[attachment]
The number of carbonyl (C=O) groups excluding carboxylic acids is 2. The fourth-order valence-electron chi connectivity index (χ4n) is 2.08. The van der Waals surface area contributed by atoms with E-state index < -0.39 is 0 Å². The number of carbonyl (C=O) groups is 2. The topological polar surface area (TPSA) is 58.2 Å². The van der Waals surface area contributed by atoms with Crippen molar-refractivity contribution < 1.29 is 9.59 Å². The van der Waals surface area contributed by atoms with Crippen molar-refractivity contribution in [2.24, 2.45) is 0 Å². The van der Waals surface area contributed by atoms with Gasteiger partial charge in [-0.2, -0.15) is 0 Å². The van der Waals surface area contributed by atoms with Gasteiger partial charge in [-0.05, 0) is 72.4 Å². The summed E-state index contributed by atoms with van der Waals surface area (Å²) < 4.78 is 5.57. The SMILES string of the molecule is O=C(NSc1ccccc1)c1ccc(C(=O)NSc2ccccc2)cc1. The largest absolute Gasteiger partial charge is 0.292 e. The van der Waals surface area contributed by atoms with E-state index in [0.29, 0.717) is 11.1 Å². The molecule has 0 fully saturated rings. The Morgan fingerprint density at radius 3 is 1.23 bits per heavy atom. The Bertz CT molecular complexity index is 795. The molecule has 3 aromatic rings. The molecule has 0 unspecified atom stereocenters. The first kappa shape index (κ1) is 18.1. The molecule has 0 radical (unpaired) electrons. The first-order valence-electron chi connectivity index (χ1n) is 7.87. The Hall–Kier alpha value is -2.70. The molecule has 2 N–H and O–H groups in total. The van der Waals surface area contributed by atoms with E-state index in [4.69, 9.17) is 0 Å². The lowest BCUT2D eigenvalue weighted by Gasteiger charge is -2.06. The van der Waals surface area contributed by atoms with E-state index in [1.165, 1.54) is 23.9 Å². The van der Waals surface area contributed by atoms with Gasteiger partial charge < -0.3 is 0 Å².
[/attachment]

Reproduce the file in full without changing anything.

The number of carbonyl (C=O) groups excluding carboxylic acids is 2. The fourth-order valence-electron chi connectivity index (χ4n) is 2.08. The van der Waals surface area contributed by atoms with E-state index < -0.39 is 0 Å². The number of carbonyl (C=O) groups is 2. The topological polar surface area (TPSA) is 58.2 Å². The van der Waals surface area contributed by atoms with Crippen molar-refractivity contribution < 1.29 is 9.59 Å². The van der Waals surface area contributed by atoms with Crippen molar-refractivity contribution in [2.24, 2.45) is 0 Å². The van der Waals surface area contributed by atoms with Gasteiger partial charge in [-0.2, -0.15) is 0 Å². The van der Waals surface area contributed by atoms with Gasteiger partial charge in [-0.05, 0) is 72.4 Å². The summed E-state index contributed by atoms with van der Waals surface area (Å²) < 4.78 is 5.57. The SMILES string of the molecule is O=C(NSc1ccccc1)c1ccc(C(=O)NSc2ccccc2)cc1. The largest absolute Gasteiger partial charge is 0.292 e. The van der Waals surface area contributed by atoms with E-state index in [0.29, 0.717) is 11.1 Å². The molecule has 0 fully saturated rings. The Morgan fingerprint density at radius 3 is 1.23 bits per heavy atom. The Bertz CT molecular complexity index is 795. The molecule has 3 aromatic rings. The molecule has 0 unspecified atom stereocenters. The first kappa shape index (κ1) is 18.1. The molecule has 0 radical (unpaired) electrons. The first-order valence-electron chi connectivity index (χ1n) is 7.87. The Hall–Kier alpha value is -2.70. The molecule has 2 N–H and O–H groups in total. The van der Waals surface area contributed by atoms with E-state index in [4.69, 9.17) is 0 Å². The lowest BCUT2D eigenvalue weighted by Gasteiger charge is -2.06. The van der Waals surface area contributed by atoms with E-state index in [1.165, 1.54) is 23.9 Å². The van der Waals surface area contributed by atoms with Gasteiger partial charge < -0.3 is 0 Å².